Ares in Chains

One of the things that I think is important to discuss in the onus of the recent sexual abuse allegations within the pagan community is the theological importance we levy to our gods. Sannion touched on this briefly, but I wanted to expound on the myth of Ares’ trial for the retributive murder of Hallirhothios and the story’s theological and instructive value to both the polytheist community and pagans who assert archetypal philosophies.

 

Ares Kills Poseidon's Son

 

The myth is summed up as follows: Hallirhothios, a son of Poseidon, rapes (and this time in the myth, rape definitely means “sexually assaults”) Ares’ daughter Alkippe. Upon learning of the assault, Ares kills Hallirhothios. Poseidon, of course, is pissed, and so brings Ares to trial. Assembled before the rest of the gods, Ares and Poseidon give their cases, and the gods acquit Ares of wrongdoing; the place of the trial is renamed the Areopagus and becomes a place where the Athenians try capital cases.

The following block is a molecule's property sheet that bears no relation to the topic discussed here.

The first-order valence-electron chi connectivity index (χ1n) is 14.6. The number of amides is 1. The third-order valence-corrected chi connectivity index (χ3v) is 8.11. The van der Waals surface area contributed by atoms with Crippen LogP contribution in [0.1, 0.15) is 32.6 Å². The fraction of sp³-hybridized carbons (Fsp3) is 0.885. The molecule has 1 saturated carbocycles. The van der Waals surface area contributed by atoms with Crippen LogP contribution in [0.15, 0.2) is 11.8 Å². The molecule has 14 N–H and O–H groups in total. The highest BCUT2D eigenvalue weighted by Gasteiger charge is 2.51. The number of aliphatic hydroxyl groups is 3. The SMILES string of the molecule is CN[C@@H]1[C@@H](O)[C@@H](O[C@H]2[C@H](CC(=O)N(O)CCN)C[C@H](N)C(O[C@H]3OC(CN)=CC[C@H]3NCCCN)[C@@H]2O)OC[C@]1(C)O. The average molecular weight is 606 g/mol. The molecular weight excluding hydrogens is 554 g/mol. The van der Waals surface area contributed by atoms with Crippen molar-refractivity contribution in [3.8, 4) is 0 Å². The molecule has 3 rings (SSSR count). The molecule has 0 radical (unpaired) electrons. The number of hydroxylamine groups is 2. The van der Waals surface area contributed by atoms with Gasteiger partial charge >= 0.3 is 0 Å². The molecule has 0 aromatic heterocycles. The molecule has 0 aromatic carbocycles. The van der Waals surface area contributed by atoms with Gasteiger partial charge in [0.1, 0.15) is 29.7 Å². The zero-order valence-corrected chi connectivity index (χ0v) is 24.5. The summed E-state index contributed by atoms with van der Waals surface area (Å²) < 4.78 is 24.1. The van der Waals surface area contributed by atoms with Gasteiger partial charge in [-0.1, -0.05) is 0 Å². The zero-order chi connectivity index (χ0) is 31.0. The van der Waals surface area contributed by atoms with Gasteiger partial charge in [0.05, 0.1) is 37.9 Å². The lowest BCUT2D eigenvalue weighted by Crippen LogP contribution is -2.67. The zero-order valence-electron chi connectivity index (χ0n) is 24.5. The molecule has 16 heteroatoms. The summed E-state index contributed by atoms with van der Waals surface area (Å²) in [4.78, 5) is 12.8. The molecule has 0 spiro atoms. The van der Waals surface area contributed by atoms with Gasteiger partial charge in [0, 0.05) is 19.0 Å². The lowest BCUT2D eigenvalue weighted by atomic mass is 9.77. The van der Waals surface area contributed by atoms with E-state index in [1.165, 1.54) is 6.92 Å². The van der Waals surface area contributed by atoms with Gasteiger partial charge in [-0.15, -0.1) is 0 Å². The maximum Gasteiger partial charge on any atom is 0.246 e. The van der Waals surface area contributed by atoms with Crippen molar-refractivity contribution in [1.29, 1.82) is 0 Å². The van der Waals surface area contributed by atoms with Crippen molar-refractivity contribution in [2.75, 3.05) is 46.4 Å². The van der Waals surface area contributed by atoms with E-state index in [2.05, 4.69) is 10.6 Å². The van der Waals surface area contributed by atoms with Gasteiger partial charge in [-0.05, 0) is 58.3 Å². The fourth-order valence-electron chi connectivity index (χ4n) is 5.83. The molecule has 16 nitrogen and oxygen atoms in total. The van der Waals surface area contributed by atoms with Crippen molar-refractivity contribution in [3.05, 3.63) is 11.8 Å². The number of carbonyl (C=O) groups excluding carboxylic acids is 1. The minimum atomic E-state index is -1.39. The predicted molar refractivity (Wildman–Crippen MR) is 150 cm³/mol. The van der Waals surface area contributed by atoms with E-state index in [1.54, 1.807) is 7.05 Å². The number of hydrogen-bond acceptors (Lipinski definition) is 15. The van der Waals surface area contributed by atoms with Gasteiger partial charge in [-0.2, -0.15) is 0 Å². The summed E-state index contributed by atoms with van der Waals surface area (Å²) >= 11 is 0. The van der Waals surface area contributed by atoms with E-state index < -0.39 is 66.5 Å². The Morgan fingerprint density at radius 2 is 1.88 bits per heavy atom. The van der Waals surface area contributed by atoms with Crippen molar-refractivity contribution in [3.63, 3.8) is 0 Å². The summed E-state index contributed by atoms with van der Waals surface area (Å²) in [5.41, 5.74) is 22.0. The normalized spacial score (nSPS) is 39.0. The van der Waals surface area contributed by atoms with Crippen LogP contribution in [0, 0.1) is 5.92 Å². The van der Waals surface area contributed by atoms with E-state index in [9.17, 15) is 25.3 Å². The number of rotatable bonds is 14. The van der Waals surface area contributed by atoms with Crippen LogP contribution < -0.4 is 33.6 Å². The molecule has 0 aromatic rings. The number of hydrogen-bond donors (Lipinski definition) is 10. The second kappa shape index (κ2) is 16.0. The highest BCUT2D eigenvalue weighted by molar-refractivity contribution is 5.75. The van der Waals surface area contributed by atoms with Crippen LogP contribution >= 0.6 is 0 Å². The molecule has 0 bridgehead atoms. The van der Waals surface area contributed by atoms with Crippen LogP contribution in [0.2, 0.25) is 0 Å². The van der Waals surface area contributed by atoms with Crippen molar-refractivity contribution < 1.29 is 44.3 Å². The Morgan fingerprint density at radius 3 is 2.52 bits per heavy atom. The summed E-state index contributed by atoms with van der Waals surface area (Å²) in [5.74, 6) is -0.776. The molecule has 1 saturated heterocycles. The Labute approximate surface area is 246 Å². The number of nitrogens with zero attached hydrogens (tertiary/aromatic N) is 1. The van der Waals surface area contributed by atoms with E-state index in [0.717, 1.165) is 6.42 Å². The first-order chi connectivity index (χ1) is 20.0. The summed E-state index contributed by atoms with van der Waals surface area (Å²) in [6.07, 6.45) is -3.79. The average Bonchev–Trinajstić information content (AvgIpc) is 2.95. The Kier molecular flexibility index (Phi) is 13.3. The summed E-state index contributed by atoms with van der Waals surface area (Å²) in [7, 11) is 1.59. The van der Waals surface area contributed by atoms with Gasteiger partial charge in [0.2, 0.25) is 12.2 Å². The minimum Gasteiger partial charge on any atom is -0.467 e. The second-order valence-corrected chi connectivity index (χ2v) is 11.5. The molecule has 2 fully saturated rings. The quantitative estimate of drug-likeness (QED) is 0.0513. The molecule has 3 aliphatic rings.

This myth is significant for a variety of reasons. First, it sets up the first case of truly justifiable homicide. If you rape someone, it is justified–and some would say necessary–to kill the rapist. This precedent has trickled down to our modern legal system, where rape is a capital crime in places that have not abolished the death penalty. Even in places that have, many courts consider homicide in defense of self or another during the course of a sexual assault to be justified.

This is of course not to say that we can just go out killing abusers and rapists with impunity; you will go to jail if the homicide occurs after the fact, and of course the accused is still entitled to a trial. False accusations, though very rare, do happen, which is why courts can only justify violence in self defense during the commission of crime against you, and even then, self-defense laws vary from place to place. For more information about self-defense law in the US, follow this link.

 

Secondly, this myth demonstrates why it may be prudent to incorporate Ares’ cult into our community. It would be a slap in the face to victims to say, “Oh, if you only prayed to Ares more, maybe this wouldn’t have happened.” I’m not saying that nor would I attempt to. However, I feel that the sort of culture that Ares’ cult perpetuates, one of responsibility and care for victims, would be beneficial to the entire community.